Minnesota ABE Disabilities Portal

Minnesota Adult Basic Education Disability Specialists

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Orientation

Programs providing group orientations about program activities and services should ensure that all information and materials presented are in accessible formats as needed or requested. Programs should take steps to ensure that primary information and materials to be presented are available in alternative formats in advance of the scheduled orientation. Make sure there are a sufficient number of program team members to assist people who have disabilities. At orientation, the following may facilitate a smooth process:

  • Offer to assist with the forms and application materials
  • If assistance is provided and confidentiality is of concern, move to a private room or area
  • Present information in a multi-sensory manner (both visually and orally), use color for forms and materials (the blue application form, the green schedule, etc.), explain information clearly and slowly, and allow enough time for questions
  • Present information about student rights, non-discrimination policies and equal opportunity
  • Provide information about services for students who have disabilities and some of the general accommodations provided
  • Provide a list (in print and verbally) of the auxiliary aids and services available for individuals who need them

It is common for students and prospective students not to recognize that the difficulties encountered in previous education and training settings is possibly the result of a non-apparent disability (learning, brain injury, attention, mental health, etc.). Therefore it is important that adult basic education programs have baseline knowledge of the common elements associated with non-apparent disabilities. They include:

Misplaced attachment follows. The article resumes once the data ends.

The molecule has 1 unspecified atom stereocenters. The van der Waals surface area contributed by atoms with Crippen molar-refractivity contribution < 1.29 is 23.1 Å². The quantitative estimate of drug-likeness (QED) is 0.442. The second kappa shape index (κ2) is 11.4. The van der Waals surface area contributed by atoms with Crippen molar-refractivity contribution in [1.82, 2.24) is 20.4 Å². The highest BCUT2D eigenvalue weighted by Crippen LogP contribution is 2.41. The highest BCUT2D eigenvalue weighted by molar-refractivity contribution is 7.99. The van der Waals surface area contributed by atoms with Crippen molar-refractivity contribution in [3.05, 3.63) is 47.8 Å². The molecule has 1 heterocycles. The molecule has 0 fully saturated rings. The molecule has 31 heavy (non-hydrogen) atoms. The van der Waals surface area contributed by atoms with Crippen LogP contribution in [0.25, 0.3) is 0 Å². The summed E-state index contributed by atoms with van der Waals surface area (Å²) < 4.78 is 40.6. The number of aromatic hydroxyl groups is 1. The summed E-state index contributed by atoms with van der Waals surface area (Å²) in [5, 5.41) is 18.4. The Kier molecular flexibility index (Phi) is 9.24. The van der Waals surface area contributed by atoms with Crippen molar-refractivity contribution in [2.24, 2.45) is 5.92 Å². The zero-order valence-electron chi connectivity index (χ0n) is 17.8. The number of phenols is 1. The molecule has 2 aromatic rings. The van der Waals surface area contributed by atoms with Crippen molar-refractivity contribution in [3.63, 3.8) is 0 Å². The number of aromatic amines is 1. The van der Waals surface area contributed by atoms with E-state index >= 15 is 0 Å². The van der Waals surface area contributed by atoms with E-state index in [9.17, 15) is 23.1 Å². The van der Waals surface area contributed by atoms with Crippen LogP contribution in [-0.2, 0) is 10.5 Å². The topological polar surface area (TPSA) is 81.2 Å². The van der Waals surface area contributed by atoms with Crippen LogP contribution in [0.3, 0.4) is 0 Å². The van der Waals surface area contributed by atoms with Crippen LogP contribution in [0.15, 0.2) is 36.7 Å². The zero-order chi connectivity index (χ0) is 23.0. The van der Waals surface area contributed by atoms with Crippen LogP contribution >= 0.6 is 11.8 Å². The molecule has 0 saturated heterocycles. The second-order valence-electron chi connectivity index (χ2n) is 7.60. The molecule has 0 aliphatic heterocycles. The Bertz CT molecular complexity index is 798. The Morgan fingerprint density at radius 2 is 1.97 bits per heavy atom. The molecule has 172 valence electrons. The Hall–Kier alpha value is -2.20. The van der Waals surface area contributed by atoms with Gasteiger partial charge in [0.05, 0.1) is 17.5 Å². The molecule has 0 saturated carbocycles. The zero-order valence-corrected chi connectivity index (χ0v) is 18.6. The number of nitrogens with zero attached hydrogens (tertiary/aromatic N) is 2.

• Previous history of special education services or extensive extra help
  • History of prior accommodations being granted
  • Extremely low performance on basic skills placement assessment
  • Student talks about the possibility of having a non-apparent disability
  • Observation of difficulties in the enrollment/application process
  • Family member or significant friend states a belief about the prospective student having a non-apparent disability

Placement

Programs using testing as a method for placement must ensure that appropriate, non-discriminatory principles and procedures are in place. The processes used must accommodate the limitations of the disability of the student or prospective student, but not compromise the integrity or standards of the process used. In order to ensure discrimination does not occur when determining educational placement, programs are encouraged to implement protocols such as:

  • Advance notice to all students and prospective students that placement testing is one measurement used in the determination of appropriate educational programs and services
  • Clear procedures that outline the major allowable accommodations (e.g., calculator, extra time, audio format, etc.) for requests from students and prospective students who have disabilities
  • Recognition of what to do if a request for accommodations would fundamentally alter the effectiveness or outcomes of the test, or result in undue burden to the program administering the test
  • The use of valid and sustainable placement measurements whether accommodations are requested or not
  • Requests for testing accommodations should be accompanied with documentation, per the adult basic education program requirements, as validation for the request
  • Requests for testing accommodations should be responded to in a timely manner

Instructional Procedures and Methodologies

In an effort to ensure that students with disabilities receive adult basic education services that appropriately utilize accommodations and modifications, programs are encouraged to explore professional development that is specifically geared toward adult students who have disabilities, particularly non-apparent disabilities.